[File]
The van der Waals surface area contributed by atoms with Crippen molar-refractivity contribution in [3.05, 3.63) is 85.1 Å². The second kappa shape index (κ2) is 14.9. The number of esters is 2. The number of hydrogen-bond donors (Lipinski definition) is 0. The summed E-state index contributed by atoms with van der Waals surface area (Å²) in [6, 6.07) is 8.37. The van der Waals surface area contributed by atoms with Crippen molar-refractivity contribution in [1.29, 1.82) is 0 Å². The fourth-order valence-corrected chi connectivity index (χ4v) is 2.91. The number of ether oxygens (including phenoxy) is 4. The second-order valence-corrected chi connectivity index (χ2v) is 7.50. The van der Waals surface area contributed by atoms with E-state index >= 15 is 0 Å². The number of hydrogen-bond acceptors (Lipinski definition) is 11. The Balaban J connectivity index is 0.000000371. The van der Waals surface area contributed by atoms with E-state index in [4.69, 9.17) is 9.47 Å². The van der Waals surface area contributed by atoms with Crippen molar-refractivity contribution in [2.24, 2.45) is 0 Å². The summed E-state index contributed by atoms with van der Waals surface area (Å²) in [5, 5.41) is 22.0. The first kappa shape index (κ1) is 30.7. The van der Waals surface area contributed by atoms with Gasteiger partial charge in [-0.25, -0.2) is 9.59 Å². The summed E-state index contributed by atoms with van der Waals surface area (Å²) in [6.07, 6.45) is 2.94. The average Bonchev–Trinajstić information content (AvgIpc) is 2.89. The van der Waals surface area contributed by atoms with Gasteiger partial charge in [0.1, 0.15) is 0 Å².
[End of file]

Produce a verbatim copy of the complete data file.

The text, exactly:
The van der Waals surface area contributed by atoms with Crippen molar-refractivity contribution in [3.05, 3.63) is 85.1 Å². The second kappa shape index (κ2) is 14.9. The number of esters is 2. The number of hydrogen-bond donors (Lipinski definition) is 0. The summed E-state index contributed by atoms with van der Waals surface area (Å²) in [6, 6.07) is 8.37. The van der Waals surface area contributed by atoms with Crippen molar-refractivity contribution in [1.29, 1.82) is 0 Å². The fourth-order valence-corrected chi connectivity index (χ4v) is 2.91. The number of ether oxygens (including phenoxy) is 4. The second-order valence-corrected chi connectivity index (χ2v) is 7.50. The van der Waals surface area contributed by atoms with E-state index >= 15 is 0 Å². The number of hydrogen-bond acceptors (Lipinski definition) is 11. The Balaban J connectivity index is 0.000000371. The van der Waals surface area contributed by atoms with E-state index in [4.69, 9.17) is 9.47 Å². The van der Waals surface area contributed by atoms with Crippen molar-refractivity contribution in [2.24, 2.45) is 0 Å². The summed E-state index contributed by atoms with van der Waals surface area (Å²) in [5, 5.41) is 22.0. The first kappa shape index (κ1) is 30.7. The van der Waals surface area contributed by atoms with Gasteiger partial charge in [-0.25, -0.2) is 9.59 Å². The summed E-state index contributed by atoms with van der Waals surface area (Å²) in [6.07, 6.45) is 2.94. The average Bonchev–Trinajstić information content (AvgIpc) is 2.89. The van der Waals surface area contributed by atoms with Gasteiger partial charge in [0.1, 0.15) is 0 Å².